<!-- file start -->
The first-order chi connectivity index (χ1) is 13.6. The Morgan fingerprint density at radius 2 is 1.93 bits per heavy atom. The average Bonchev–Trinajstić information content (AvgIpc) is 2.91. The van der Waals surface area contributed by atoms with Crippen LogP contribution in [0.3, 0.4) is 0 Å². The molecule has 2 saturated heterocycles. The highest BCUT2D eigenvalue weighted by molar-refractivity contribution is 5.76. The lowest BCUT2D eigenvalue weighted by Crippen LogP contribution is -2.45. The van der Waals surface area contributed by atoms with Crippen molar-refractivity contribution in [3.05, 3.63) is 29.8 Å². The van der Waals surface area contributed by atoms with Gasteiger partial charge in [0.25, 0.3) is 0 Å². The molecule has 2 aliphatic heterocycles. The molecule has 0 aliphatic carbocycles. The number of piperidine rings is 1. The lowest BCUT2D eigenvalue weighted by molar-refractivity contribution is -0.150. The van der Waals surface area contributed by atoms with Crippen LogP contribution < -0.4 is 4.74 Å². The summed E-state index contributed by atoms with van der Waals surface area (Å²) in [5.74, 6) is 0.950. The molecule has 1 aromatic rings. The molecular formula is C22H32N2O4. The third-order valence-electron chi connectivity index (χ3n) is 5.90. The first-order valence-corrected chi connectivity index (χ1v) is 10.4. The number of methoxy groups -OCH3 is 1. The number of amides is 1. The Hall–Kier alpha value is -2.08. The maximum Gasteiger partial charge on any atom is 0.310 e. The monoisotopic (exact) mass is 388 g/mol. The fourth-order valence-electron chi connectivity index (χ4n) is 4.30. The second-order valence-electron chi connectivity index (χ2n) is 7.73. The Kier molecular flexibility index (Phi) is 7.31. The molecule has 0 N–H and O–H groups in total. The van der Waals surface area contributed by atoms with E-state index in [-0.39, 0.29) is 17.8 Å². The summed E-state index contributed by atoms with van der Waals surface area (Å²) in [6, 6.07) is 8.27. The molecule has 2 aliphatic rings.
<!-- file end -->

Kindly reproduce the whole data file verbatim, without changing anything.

The first-order chi connectivity index (χ1) is 13.6. The Morgan fingerprint density at radius 2 is 1.93 bits per heavy atom. The average Bonchev–Trinajstić information content (AvgIpc) is 2.91. The van der Waals surface area contributed by atoms with Crippen LogP contribution in [0.3, 0.4) is 0 Å². The molecule has 2 saturated heterocycles. The highest BCUT2D eigenvalue weighted by molar-refractivity contribution is 5.76. The lowest BCUT2D eigenvalue weighted by Crippen LogP contribution is -2.45. The van der Waals surface area contributed by atoms with Crippen molar-refractivity contribution in [3.05, 3.63) is 29.8 Å². The van der Waals surface area contributed by atoms with Gasteiger partial charge in [0.25, 0.3) is 0 Å². The molecule has 2 aliphatic heterocycles. The molecule has 0 aliphatic carbocycles. The number of piperidine rings is 1. The lowest BCUT2D eigenvalue weighted by molar-refractivity contribution is -0.150. The van der Waals surface area contributed by atoms with Crippen LogP contribution < -0.4 is 4.74 Å². The summed E-state index contributed by atoms with van der Waals surface area (Å²) in [5.74, 6) is 0.950. The molecule has 1 aromatic rings. The molecular formula is C22H32N2O4. The third-order valence-electron chi connectivity index (χ3n) is 5.90. The first-order valence-corrected chi connectivity index (χ1v) is 10.4. The number of methoxy groups -OCH3 is 1. The number of amides is 1. The Hall–Kier alpha value is -2.08. The maximum Gasteiger partial charge on any atom is 0.310 e. The monoisotopic (exact) mass is 388 g/mol. The fourth-order valence-electron chi connectivity index (χ4n) is 4.30. The second-order valence-electron chi connectivity index (χ2n) is 7.73. The Kier molecular flexibility index (Phi) is 7.31. The molecule has 0 N–H and O–H groups in total. The van der Waals surface area contributed by atoms with E-state index in [-0.39, 0.29) is 17.8 Å². The summed E-state index contributed by atoms with van der Waals surface area (Å²) in [6, 6.07) is 8.27. The molecule has 2 aliphatic rings.